‘Source Code’ takes audience for ride

Justin Marietti

When Duncan Jones’ directorial debut “Moon” became an instant sci-fi cult classic, he was finally acknowledged for more than just being David Bowie’s son. Critics and fans alike have been eagerly anticipating the director’s most recent work, “The Source Code,” and I believe it’s been well worth the wait.

Both “Moon” and “The Source Code” are drenched in science fiction, yet they are more accurately described as brilliant and highly dramatic thrillers. Another striking similarity is that both films are about a man in a very difficult situation, trying to do the best he can with the limited resources he has.

Captain Colter Stevens (Gyllenhaal) wakes up on a train, unaware of how he got there or why Christina (Monaghan) seems to think she knows him. His confusion leads to paranoia, and when he goes to the restroom to assess the situation he notices that his reflection isn’t his own. As if things weren’t bad enough already, the entire train explodes.

The dramatic pull of Stevens’ character draws the viewer in. I felt like I was sharing in his confusion, but at no point was I bothered by that. I wanted him to find a solution, to slowly put the pieces of this puzzle together. For a movie with very little character development throughout, it would seem difficult to create a protagonist that the viewer wants to relate to. But the utter chaos and mystery of the situation successfully compensates for such an undeveloped main character.

When Stevens wakes up after the explosion, he is in some sort of capsule, and his contact, Colleen Goodwin (Farmiga), informs him that what he just experienced is not a simulation. With a program called “The Source Code,” Stevens is in control of a passenger on that actual train, and he must figure out who the bomber is so he can prevent the bomber from detonating a “dirty bomb” (or, radioactive) in the heart of the city. Goodwin says that time is limited, and discovering that the identity of the bomber is all that matters; everything else is irrelevant.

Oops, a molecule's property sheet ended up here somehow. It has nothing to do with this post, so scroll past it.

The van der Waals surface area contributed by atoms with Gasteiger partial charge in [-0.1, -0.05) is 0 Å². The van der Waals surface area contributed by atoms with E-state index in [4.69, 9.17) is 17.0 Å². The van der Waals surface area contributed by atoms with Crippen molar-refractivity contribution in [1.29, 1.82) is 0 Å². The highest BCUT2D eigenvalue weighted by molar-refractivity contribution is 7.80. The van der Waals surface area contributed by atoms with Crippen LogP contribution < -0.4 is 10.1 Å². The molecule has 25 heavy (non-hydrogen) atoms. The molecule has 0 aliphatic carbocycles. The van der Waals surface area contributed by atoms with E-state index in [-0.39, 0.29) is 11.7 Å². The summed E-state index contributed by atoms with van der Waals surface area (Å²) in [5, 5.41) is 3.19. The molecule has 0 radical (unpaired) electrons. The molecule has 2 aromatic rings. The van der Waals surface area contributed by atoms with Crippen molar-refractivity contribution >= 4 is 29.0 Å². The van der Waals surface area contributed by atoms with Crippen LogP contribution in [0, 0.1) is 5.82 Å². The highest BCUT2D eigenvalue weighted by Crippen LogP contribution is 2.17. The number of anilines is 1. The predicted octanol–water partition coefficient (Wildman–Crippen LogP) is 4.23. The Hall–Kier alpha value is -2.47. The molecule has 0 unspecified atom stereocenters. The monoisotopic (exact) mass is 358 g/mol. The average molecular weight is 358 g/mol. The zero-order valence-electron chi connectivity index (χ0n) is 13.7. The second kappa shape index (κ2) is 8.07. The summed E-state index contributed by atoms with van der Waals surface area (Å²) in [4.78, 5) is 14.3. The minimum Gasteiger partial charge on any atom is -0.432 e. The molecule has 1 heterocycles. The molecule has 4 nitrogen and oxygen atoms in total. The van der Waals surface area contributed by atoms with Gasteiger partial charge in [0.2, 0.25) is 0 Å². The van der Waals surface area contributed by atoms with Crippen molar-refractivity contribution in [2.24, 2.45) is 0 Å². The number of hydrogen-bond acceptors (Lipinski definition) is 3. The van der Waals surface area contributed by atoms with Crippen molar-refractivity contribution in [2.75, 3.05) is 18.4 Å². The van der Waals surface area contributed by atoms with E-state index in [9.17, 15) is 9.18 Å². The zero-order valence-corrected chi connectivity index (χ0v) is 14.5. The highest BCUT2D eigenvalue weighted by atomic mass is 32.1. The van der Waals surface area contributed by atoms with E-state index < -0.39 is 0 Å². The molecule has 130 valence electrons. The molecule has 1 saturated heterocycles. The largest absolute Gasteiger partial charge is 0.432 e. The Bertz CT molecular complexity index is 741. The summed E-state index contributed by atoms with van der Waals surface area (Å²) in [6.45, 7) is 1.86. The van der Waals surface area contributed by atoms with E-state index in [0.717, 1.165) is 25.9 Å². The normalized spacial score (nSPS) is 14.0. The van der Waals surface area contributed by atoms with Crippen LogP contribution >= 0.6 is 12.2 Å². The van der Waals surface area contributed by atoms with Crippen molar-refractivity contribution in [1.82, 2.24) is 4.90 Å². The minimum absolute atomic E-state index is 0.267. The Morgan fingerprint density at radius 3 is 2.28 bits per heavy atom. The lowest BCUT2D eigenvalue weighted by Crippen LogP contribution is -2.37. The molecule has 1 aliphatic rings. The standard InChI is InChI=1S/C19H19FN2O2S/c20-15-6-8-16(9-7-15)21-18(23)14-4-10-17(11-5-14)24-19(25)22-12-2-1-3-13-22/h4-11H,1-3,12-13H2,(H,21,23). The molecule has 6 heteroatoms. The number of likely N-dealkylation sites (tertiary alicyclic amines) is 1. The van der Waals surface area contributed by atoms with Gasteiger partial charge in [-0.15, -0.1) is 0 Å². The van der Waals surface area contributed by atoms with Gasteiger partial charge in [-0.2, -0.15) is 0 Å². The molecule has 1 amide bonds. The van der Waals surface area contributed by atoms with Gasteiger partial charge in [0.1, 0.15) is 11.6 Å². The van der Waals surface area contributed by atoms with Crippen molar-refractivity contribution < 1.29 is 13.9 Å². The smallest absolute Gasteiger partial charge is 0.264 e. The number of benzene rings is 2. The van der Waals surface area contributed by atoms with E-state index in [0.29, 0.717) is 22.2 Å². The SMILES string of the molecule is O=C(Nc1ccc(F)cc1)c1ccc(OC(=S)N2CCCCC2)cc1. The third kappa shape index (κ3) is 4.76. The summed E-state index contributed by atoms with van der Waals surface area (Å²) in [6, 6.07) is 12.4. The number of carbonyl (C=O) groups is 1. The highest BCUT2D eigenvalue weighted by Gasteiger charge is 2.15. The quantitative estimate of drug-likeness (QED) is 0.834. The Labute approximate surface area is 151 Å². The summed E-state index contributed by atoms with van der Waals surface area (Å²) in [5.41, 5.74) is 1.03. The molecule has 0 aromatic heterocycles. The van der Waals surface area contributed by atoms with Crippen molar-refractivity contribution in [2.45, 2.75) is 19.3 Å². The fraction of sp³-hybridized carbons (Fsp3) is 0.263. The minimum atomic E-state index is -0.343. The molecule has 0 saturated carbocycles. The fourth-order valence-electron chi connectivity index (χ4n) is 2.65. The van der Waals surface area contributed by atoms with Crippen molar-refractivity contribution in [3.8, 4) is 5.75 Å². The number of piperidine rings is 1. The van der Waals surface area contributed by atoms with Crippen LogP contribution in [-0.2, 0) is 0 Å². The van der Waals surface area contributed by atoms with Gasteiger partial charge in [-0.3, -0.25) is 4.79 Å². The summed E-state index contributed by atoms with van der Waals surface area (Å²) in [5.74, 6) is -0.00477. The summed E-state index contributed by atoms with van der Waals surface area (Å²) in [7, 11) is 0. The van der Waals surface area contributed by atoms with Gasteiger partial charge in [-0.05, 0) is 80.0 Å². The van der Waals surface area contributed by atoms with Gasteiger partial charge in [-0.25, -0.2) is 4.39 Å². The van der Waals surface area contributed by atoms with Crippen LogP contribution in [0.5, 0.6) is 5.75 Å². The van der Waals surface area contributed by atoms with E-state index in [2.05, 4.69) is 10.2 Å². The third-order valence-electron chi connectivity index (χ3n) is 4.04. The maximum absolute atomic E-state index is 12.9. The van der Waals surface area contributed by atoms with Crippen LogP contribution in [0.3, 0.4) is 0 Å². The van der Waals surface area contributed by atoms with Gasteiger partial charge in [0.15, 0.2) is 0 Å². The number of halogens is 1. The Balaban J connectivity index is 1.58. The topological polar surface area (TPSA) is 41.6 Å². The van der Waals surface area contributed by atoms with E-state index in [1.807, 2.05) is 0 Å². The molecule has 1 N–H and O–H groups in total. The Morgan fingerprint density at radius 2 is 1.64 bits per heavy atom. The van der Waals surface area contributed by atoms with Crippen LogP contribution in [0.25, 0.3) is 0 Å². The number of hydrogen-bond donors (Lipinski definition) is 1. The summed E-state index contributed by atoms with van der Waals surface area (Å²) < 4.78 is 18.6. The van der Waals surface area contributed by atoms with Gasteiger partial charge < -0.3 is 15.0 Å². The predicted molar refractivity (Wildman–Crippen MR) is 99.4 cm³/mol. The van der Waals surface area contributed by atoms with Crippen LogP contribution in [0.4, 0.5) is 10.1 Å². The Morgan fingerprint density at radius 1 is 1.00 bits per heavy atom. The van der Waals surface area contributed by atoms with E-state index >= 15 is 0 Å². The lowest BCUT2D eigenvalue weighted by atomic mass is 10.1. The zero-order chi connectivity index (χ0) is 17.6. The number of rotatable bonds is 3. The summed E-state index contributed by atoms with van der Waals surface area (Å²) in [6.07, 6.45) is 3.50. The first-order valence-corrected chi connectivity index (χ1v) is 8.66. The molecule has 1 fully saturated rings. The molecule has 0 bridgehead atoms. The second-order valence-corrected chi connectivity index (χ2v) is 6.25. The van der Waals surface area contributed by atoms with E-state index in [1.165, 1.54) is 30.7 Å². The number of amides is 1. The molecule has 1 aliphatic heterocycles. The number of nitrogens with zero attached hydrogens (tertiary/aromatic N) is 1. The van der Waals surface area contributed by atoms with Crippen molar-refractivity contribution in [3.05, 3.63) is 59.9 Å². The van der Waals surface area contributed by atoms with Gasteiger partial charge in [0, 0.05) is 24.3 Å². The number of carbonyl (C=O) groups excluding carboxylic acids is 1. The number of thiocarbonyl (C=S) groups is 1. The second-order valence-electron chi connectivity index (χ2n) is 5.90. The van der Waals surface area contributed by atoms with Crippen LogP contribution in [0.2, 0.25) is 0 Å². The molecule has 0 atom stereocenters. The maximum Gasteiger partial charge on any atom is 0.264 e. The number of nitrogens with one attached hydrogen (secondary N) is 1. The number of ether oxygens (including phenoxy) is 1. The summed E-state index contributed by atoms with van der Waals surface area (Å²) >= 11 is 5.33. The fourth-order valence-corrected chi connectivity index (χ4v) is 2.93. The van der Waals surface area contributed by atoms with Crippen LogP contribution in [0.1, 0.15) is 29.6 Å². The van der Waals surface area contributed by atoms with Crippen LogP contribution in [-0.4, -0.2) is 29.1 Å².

The program’s biggest weakness is that it only lasts for the eight remaining minutes of the subject’s life. However, each time that Stevens is back on the train, the results are a little different, and he learns a little more. Eventually, he understands just how limited his time is, and needs to make the most of every moment he has.

Stevens goes through a sort of evolution or coming of age as the film progresses. I felt that this was the underlying theme of the movie, and not the sci-fi technology that makes the whole thing work. There are plenty of sci-fi fans who feel the need to dissect the science involved in films and dig for contradictions and loopholes, and such fans may have a problem with this movie. But I think doing such things defeats the purpose of watching movies in the first place. “The Source Code” is highly entertaining from start to finish, regardless of any technicalities it may have.

This movie has been compared to a vast array of other films, although I find many of them to be somewhat shallow and streamlined comparisons. A great example would be “Groundhog Day.” Despite the obvious parallels, the two have little in common (and Jake Gyllenhaal is certainly no Bill Murray). I admit that this movie reminded me of a great deal of others, such as “Déjà Vu,” “The Bourne Identity,” “Speed” and the TV show “Quantum Leap.” However, “The Source Code” is the embodiment of the best parts of these films tied together in one unrelenting joyride. I definitely recommend this film, and I think it’s safe to say that Jones will be a mainstay in Hollywood for some time to come.